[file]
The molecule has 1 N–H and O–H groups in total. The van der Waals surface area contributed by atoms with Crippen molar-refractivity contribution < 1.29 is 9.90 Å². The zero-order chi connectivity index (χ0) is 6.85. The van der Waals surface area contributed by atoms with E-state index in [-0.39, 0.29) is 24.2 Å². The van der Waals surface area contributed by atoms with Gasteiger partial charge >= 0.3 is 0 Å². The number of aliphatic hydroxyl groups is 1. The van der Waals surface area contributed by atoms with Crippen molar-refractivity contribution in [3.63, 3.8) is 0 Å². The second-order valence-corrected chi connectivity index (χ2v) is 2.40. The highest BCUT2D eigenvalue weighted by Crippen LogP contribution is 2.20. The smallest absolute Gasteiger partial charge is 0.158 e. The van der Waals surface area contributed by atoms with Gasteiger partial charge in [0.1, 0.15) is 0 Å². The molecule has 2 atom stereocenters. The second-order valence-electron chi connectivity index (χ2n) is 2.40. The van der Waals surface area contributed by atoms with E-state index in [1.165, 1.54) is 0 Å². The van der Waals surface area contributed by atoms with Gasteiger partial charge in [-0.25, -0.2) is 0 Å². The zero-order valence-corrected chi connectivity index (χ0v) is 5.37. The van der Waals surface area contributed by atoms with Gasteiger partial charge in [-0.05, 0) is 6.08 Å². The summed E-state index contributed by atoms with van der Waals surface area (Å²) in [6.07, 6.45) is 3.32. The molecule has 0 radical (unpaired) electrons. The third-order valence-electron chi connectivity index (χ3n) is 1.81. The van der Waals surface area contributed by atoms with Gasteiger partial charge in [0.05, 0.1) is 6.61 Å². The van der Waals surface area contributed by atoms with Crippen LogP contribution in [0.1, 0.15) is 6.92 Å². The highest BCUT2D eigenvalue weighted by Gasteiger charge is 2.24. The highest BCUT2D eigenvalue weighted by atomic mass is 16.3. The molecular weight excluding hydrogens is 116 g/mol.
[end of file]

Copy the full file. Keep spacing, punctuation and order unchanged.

The molecule has 1 N–H and O–H groups in total. The van der Waals surface area contributed by atoms with Crippen molar-refractivity contribution < 1.29 is 9.90 Å². The zero-order chi connectivity index (χ0) is 6.85. The van der Waals surface area contributed by atoms with E-state index in [-0.39, 0.29) is 24.2 Å². The van der Waals surface area contributed by atoms with Gasteiger partial charge >= 0.3 is 0 Å². The number of aliphatic hydroxyl groups is 1. The van der Waals surface area contributed by atoms with Crippen molar-refractivity contribution in [3.63, 3.8) is 0 Å². The second-order valence-corrected chi connectivity index (χ2v) is 2.40. The highest BCUT2D eigenvalue weighted by Crippen LogP contribution is 2.20. The smallest absolute Gasteiger partial charge is 0.158 e. The van der Waals surface area contributed by atoms with Gasteiger partial charge in [0.1, 0.15) is 0 Å². The molecule has 2 atom stereocenters. The second-order valence-electron chi connectivity index (χ2n) is 2.40. The van der Waals surface area contributed by atoms with E-state index in [1.165, 1.54) is 0 Å². The van der Waals surface area contributed by atoms with Gasteiger partial charge in [-0.25, -0.2) is 0 Å². The zero-order valence-corrected chi connectivity index (χ0v) is 5.37. The van der Waals surface area contributed by atoms with Gasteiger partial charge in [-0.05, 0) is 6.08 Å². The summed E-state index contributed by atoms with van der Waals surface area (Å²) in [6.07, 6.45) is 3.32. The molecule has 0 radical (unpaired) electrons. The third-order valence-electron chi connectivity index (χ3n) is 1.81. The van der Waals surface area contributed by atoms with Gasteiger partial charge in [0.05, 0.1) is 6.61 Å². The van der Waals surface area contributed by atoms with Crippen LogP contribution in [0.1, 0.15) is 6.92 Å². The highest BCUT2D eigenvalue weighted by Gasteiger charge is 2.24. The highest BCUT2D eigenvalue weighted by atomic mass is 16.3. The molecular weight excluding hydrogens is 116 g/mol.